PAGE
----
Friday, June 13, 2008

 

Fiction Outtake: Backstage with Jen

I had my head down, which had to be the dumbest thing I've ever done. I'm supposed to walk at the back of the line and make sure there aren't any stragglers. I'm supposed to be helping out. That's part of my job, part of the price that goes with the perks of all these backstage gigs. I'm supposed to be working.

Work is what I was thinking about, too, which makes this even stupider. It's been on my mind lately. Is this what I want to spend my life doing? Seriously?

When I looked up, I'd walked to the usual meet-and-greet area, right outside the band's dressing room. Only, no one was there.

This is a problem. The backstage area in this Civic Center is huge. There were only about twenty people lined up for the meet-and-greet, and twenty people can barely fill one of the corners in here. Not to mention, they can be practically anywhere. I could spend the entire night hunting for them and still be looking when the last of the production trucks pull out.

Fortunately, before I could panic, a woman came out of the band's dressing room. She wasn't much taller than me, but she was wearing these amazingly high fuck-me heels. Skinny jeans that rode so low on her hips, I knew she couldn't bend over and keep them on. And the hair. Jet black and hanging loose, halfway down her back and teasing the back of her bustier, which, o of course, laced up the front and pushed her boobs halfway up to her chin.

I don't think I need to mention she had the nails and makeup to match.

I was staring at rock and roll royalty, only I had no idea who she was. About all I can tell you is that she was not crew. Nor was she your regular, run-of-the-mill groupie. Not with that air of belonging that she had.

She frowned at me and put the backs of her hands on those skinny little hips. I could almost see her hip bones. I didn't even want to try to compare them to mine. "Hmm," she said. "Looks like you're lost."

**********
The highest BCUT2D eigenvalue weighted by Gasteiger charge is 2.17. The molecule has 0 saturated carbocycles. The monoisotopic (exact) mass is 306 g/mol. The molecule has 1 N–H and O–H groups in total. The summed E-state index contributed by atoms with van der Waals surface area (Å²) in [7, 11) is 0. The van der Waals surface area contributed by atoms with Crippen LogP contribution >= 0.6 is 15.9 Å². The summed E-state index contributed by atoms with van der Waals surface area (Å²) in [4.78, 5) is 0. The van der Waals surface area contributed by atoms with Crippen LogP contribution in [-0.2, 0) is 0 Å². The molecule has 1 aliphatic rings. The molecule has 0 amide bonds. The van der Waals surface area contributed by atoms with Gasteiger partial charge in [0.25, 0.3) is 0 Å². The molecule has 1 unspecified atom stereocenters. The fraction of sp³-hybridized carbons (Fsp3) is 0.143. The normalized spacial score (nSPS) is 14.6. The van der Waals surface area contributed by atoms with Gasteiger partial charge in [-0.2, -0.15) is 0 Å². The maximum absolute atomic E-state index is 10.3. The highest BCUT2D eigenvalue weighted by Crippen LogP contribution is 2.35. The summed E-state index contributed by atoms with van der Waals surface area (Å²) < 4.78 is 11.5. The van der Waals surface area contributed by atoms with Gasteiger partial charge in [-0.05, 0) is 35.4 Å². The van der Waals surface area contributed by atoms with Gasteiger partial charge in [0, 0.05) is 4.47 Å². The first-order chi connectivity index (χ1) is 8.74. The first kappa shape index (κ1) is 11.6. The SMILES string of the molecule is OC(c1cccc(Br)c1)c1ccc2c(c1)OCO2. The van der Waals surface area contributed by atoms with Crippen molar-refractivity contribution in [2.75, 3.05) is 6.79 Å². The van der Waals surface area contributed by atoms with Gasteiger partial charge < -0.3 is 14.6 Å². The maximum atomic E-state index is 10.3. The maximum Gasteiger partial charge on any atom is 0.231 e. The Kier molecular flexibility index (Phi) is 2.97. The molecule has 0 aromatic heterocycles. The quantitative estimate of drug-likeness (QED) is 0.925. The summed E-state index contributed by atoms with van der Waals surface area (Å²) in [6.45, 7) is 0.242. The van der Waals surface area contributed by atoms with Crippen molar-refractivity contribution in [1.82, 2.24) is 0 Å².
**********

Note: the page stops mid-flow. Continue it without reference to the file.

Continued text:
I nodded helplessly. There were no words for her. There were no words from me at all at that moment, which wasn't the smartest thing. I should have been introducing myself to her; I had every right to be … well, at the meet-and-greet, doing my job.

"Well," she said and turned, taking her hands off her hips and motioning me forward with one, "let's go. I'll take you over there."

There was no sigh that showed she didn't want to be responsible for me. No nothing. Just straight matter-of-fact, no big deal. Maybe it wasn't. Maybe it was easier than letting me be in the wrong place when the band came out. They might get a big laugh out of the record label rep who had to follow the band to get to where she belonged, or they might go ballistic that I wasn't in my place. They were, after all, the band. I worked for them, and this one in particular wasn't one you pissed off or fucked around with. Not if you want to hang on to your job.

And don't you think that us local reps forget that. Once we do, we're done.